Tuberculosis (TB), one of the top 10 causes of death worldwide is caused by bacteria (Mycobacterium tuberculosis) that most often affect the lungs and its spread from person to person through the air. When people with lung TB cough, sneeze or spit, they propel the TB germs into the air and anyone who inhales it may be infected. TB is a curable and preventable disease. However, multidrug-resistant TB (MDR-TB) remains a public health crisis and a health security threat. The World Health Organisation (WHO) estimates that there were 600 000 new cases with resistance to rifampicin – the most effective first-line drug.


Recent studies by the research team of University of London and the University College of London suggested that, the Persian Shallot locally known as ‘Mooseer’ by the Iranians, a delicacy and staple food has a natural source of antibiotics that could help fight against antibiotic resistance of tuberculosis. Tests shows that the shallots have four different molecules which showed significant reduction of bacterial which are multidrug-resistant TB.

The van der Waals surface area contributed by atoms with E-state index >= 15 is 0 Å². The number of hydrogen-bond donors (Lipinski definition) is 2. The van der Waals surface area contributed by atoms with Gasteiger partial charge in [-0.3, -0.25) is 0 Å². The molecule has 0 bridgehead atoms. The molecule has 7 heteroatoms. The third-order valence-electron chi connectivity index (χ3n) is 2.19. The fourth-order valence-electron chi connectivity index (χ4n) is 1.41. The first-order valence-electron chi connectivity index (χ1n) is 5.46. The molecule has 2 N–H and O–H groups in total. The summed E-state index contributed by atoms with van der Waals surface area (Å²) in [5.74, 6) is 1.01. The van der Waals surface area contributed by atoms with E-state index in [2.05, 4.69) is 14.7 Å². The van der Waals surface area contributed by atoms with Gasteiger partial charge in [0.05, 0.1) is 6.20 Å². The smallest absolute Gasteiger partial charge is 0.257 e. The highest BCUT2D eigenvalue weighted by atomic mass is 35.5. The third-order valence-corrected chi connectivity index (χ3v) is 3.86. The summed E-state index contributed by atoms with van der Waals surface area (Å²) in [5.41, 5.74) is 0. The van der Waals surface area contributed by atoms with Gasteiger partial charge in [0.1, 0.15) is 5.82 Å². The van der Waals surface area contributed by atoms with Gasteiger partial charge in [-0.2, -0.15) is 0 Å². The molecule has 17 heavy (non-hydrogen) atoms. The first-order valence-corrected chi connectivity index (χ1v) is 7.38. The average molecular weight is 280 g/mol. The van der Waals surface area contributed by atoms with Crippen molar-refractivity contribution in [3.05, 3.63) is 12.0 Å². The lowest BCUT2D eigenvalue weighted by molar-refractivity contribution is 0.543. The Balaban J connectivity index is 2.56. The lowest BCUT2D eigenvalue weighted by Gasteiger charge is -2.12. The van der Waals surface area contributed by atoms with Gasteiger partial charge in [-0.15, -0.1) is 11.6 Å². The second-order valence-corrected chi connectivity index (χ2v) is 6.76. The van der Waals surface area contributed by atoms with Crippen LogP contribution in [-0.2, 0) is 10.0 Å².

This wild plant mostly grows in wild and different parts of Iran. Its sliced, dried and sold in the market after harvesting. Apart from its nutritional values, the inhibitors use it to treat patients with cold sore and has cytotoxic property towards human tumour cell lines.

Researchers said they hope that molecules extracted from the shallot could be used alongside with anti-tuberculosis drugs to increase their effect and to reduce the occurrence of multidrug-resistant TB of patients.


Rachael Lamptey